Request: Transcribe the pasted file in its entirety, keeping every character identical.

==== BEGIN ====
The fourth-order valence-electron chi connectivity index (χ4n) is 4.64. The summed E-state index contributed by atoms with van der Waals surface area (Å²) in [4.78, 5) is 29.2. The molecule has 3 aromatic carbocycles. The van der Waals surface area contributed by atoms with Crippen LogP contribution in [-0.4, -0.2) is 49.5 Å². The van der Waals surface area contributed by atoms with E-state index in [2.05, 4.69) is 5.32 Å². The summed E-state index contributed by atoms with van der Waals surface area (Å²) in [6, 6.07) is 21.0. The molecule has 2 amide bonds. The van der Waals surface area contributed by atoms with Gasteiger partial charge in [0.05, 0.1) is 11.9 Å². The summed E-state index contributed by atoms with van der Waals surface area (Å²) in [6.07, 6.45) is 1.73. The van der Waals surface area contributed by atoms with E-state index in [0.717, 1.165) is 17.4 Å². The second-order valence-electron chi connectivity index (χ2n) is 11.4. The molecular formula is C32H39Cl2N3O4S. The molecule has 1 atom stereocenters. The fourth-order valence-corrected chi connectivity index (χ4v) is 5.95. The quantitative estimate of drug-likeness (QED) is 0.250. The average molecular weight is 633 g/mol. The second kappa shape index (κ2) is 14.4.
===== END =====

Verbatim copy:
The fourth-order valence-electron chi connectivity index (χ4n) is 4.64. The summed E-state index contributed by atoms with van der Waals surface area (Å²) in [4.78, 5) is 29.2. The molecule has 3 aromatic carbocycles. The van der Waals surface area contributed by atoms with Crippen LogP contribution in [-0.4, -0.2) is 49.5 Å². The van der Waals surface area contributed by atoms with E-state index in [2.05, 4.69) is 5.32 Å². The summed E-state index contributed by atoms with van der Waals surface area (Å²) in [6, 6.07) is 21.0. The molecule has 2 amide bonds. The van der Waals surface area contributed by atoms with Gasteiger partial charge in [0.05, 0.1) is 11.9 Å². The summed E-state index contributed by atoms with van der Waals surface area (Å²) in [6.07, 6.45) is 1.73. The van der Waals surface area contributed by atoms with E-state index in [0.717, 1.165) is 17.4 Å². The second-order valence-electron chi connectivity index (χ2n) is 11.4. The molecular formula is C32H39Cl2N3O4S. The molecule has 1 atom stereocenters. The fourth-order valence-corrected chi connectivity index (χ4v) is 5.95. The quantitative estimate of drug-likeness (QED) is 0.250. The average molecular weight is 633 g/mol. The second kappa shape index (κ2) is 14.4.